Saturday, 29 March 2014

Invasive lionfish pose ciguatera health risk

Lionfish are native to the Indian Ocean, South Pacific and Red Sea, however, following their introduction into Florida waters in the 1990s they have rapidly spread across the northwestern Atlantic and Caribbean. They have spread so successfully due to a lack of natural predators, high reproductive rates and high growth rates.
This study focuses on the presence of lionfish in the U.S. Virgin Islands in the Caribbean, where lionfish were first reported in 2008. Their sudden abundance has caused dramatic ecological shifts as they outcompete native species of reef fish for resources. In an effort to reduce their numbers, they have become targeted by fisherman, and whilst this provides an economic opportunity for local communities, it may also pose a risk to human health if lion fish act as a vector for Ciguatera Fish Poisoning  (CFP).
A brief description of ciguatera: there are 500,000 new cases of CFP annually, it is caused by consumption of reef fish that have accumulated the precursors to ciguatoxins (CTX) produced by dinoflagellates. Symptoms can be gastrointestinal, neurological or cardiovascular. Chronic symptoms that last for years are reported in 20% of cases, acute symptoms are the result of CTX binding to cell membrane sodium channel and keeping them open, depolarising the cell, which can lead to cell death.
The risk of contracting CFP is minimised by local knowledge of which fish are hazardous and should be avoided in certain harvest areas. However, because lionfish are an invasive species and a recent addition to Caribbean fisheries, the level of risk they pose has not yet been established. Potential cases of CFP linked to consumption of lionfish instigated this study.
Lionfish were collected from waters around the U.S. Virgin Islands, and area described as ‘hyperendemic’ for CFP. Samples were tested used in a Neuroblastoma Cytotoxicity Assay, which tests for sodium channel toxins. All positive samples were concentrated and analysed by liquid chromatography and mass spectrometry to positively identify CTX.
Of the 153 lionfish tested, CTX presence tested positive in 40% of fish. 12% contained a level of CTX higher than the FDA ‘guidance level ‘of 0.1 μg/kg. The average level of CTX in fish above this level was 0.2 μg/kg. These rates are similar to those seen in other predatory reef fish that are currently avoided by local fisheries. Individual lionfish apparently consume an estimated 50,000 reef fish per year, fish from lower trophic levels that are an important step in the conversion of dinoflagellate- produced precursors to CTX, so bioaccumulation is to be expected.

This study it the first to document that lionfish are a vector of CTX in endemic regions. They have highlighted a potentially hazardous fish species that is currently fished and consumed in regions that have learnt to avoid other CFP-associated species. The novelty of the fish due to its invasive nature has led to local knowledge playing catch-up. However, with this sound evidence of the CFP risk, hopefully now communities will learn to avoid consumption of lionfish in CFP endemic regions.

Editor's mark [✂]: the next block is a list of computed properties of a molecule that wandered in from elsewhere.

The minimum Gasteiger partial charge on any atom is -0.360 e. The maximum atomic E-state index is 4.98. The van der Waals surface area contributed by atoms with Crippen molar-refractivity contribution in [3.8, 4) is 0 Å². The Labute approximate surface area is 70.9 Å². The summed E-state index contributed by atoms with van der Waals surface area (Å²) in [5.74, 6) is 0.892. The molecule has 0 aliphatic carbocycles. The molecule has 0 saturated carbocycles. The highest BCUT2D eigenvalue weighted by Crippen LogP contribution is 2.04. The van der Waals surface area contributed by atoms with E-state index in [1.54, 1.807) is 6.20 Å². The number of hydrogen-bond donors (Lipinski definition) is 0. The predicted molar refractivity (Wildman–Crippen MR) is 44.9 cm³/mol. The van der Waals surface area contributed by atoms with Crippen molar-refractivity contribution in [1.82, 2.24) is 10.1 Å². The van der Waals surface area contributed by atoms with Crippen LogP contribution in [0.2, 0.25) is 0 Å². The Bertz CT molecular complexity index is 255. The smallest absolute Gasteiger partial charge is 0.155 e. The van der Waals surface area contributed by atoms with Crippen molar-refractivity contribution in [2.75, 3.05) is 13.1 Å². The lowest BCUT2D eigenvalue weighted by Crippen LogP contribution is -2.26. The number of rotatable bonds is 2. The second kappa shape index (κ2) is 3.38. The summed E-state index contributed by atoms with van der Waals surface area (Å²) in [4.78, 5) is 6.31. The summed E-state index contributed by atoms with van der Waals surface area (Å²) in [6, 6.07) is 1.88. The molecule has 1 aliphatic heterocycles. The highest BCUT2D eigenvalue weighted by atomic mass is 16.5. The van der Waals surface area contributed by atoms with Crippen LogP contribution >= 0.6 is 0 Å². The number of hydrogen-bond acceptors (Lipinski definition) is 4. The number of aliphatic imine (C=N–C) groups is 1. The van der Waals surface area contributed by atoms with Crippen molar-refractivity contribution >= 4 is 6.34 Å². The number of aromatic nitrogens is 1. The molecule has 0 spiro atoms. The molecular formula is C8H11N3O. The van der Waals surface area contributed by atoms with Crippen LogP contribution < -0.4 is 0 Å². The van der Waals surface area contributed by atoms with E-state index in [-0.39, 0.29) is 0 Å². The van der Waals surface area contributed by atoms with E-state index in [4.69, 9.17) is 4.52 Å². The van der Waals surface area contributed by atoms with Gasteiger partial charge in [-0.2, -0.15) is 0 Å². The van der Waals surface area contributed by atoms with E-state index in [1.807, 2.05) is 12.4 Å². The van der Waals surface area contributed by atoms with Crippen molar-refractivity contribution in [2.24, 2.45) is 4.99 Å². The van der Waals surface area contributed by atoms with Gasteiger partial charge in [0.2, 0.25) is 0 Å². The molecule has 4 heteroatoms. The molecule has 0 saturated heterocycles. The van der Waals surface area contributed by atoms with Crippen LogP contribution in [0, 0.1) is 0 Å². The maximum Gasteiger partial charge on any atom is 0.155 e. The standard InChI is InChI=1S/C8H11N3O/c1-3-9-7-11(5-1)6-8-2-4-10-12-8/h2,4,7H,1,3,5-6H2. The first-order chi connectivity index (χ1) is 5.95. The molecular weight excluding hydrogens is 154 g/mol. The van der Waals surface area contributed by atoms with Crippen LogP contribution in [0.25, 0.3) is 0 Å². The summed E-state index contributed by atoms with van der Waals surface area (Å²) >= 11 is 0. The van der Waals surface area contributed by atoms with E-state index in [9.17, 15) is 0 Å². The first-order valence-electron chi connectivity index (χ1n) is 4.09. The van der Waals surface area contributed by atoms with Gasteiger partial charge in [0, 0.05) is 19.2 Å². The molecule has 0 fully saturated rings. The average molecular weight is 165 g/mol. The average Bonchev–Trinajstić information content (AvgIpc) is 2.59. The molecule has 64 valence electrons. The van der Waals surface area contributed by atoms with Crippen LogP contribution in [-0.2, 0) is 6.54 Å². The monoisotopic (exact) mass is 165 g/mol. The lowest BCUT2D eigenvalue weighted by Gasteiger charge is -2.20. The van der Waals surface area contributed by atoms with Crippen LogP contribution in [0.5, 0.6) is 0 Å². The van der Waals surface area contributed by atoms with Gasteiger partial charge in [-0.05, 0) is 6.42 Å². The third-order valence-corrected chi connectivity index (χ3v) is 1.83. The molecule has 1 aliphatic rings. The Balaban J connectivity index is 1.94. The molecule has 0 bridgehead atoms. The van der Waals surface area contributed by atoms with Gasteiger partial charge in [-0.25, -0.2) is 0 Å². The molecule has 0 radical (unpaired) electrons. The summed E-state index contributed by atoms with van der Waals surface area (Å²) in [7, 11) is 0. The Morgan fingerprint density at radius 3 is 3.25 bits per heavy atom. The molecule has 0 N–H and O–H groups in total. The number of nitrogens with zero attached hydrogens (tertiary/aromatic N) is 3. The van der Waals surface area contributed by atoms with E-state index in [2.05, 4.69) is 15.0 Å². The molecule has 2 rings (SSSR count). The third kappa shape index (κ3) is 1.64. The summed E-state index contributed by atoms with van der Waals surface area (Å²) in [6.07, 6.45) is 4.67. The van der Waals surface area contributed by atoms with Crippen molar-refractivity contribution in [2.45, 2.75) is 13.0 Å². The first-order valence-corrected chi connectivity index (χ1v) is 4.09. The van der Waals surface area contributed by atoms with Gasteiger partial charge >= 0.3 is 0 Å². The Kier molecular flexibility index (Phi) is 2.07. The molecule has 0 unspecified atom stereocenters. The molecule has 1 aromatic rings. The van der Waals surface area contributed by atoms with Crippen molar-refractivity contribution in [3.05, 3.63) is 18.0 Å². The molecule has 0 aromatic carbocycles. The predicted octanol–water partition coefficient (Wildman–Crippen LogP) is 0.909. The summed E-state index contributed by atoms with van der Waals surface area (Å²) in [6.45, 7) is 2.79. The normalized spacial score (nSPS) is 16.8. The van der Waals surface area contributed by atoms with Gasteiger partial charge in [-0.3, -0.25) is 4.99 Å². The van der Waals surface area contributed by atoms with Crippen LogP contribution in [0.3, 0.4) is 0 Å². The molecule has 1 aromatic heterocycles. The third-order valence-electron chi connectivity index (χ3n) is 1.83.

Robertson, A., Garcia, A. C., Quintana, H. A. F., Smith, T. B., II, B. F. C., Gulli, J. A., ... & Plakas, S. M. (2013). Invasive Lionfish (Pterois volitans): A Potential Human Health Threat for Ciguatera Fish Poisoning in Tropical Waters.Marine drugs12(1), 88-97.


  1. Lionfish are notoriously generalist with their prey. This may make them a good model for stomach analyses to identify the trophic routes by which ciguatoxin moves through ecosystems.
    There was a huge campaign by the National Oceanic and Atmospheric Association (NOAA) encouraging America and the Caribbean to eat lionfish as a way of slowing their invasion. Such a strategy could only be harmful to human health, unless we had better understanding of ciguatoxin's ecological dynamics, such as how it relates to dinoflagellate blooms or specific marine communities.

    1. Being dietary generalists would allow the association between specific prey species and ciguatera prevalence to be tested, yes, though I think they do already have a good knowledge of which low trophic level fish are responsible for ciguatera transfer. I am surprised the NOAA have given such advice, perhaps the findings of this study will change that, at least in regions where ciguatera is prevalent. Eventually the local folklore will incorporate lionfish, as it warns against the hazards of consuming other species at certain times of year or at certain sizes.

  2. Were the fish tested all of equal size/age? As this is a problem of bioaccumulation people could be encouraged to eat the juveniles or if there is a specific size where CTX exceeds 0.1 μg/kg. It does seem like the best way to deal with an invasive species would be to make them a delicacy so I understand where NOAA are coming from.

    1. Yeah I remember Colin saying that with some other species people know not to eat them once they reach a certain size, as lionfish are invasive and so relatively new they haven't learnt this from experience yet, though I'm sure they'll learn fast.
      In this study they used only lionfish 'yielding sufficient flesh to be representative of an edible portion' (>50g). They used a large range, 50-600g. They predicted CTX level would increase with size, they did actually test it though and found there was no correlation, oddly.